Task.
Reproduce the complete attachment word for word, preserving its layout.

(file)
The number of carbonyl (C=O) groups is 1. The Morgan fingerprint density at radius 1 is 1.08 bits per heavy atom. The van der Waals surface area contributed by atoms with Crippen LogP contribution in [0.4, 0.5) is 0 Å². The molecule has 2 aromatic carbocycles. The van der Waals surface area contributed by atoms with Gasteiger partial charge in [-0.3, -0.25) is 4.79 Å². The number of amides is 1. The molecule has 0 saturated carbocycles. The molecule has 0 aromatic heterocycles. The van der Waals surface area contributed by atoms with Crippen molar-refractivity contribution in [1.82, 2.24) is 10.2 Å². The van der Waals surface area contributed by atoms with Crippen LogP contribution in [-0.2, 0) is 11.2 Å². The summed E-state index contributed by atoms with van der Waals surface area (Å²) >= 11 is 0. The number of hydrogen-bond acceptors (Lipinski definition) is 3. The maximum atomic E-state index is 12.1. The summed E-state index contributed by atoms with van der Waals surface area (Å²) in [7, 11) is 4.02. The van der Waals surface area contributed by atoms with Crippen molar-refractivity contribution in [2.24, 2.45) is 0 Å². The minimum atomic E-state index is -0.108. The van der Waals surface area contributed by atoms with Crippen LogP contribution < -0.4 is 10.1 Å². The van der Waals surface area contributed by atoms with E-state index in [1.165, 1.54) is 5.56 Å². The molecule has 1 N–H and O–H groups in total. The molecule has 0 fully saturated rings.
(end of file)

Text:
The number of carbonyl (C=O) groups is 1. The Morgan fingerprint density at radius 1 is 1.08 bits per heavy atom. The van der Waals surface area contributed by atoms with Crippen LogP contribution in [0.4, 0.5) is 0 Å². The molecule has 2 aromatic carbocycles. The van der Waals surface area contributed by atoms with Gasteiger partial charge in [-0.3, -0.25) is 4.79 Å². The number of amides is 1. The molecule has 0 saturated carbocycles. The molecule has 0 aromatic heterocycles. The van der Waals surface area contributed by atoms with Crippen molar-refractivity contribution in [1.82, 2.24) is 10.2 Å². The van der Waals surface area contributed by atoms with Crippen LogP contribution in [-0.2, 0) is 11.2 Å². The summed E-state index contributed by atoms with van der Waals surface area (Å²) >= 11 is 0. The number of hydrogen-bond acceptors (Lipinski definition) is 3. The maximum atomic E-state index is 12.1. The summed E-state index contributed by atoms with van der Waals surface area (Å²) in [7, 11) is 4.02. The van der Waals surface area contributed by atoms with Crippen molar-refractivity contribution in [2.24, 2.45) is 0 Å². The minimum atomic E-state index is -0.108. The van der Waals surface area contributed by atoms with Crippen LogP contribution < -0.4 is 10.1 Å². The van der Waals surface area contributed by atoms with E-state index in [1.165, 1.54) is 5.56 Å². The molecule has 1 N–H and O–H groups in total. The molecule has 0 fully saturated rings.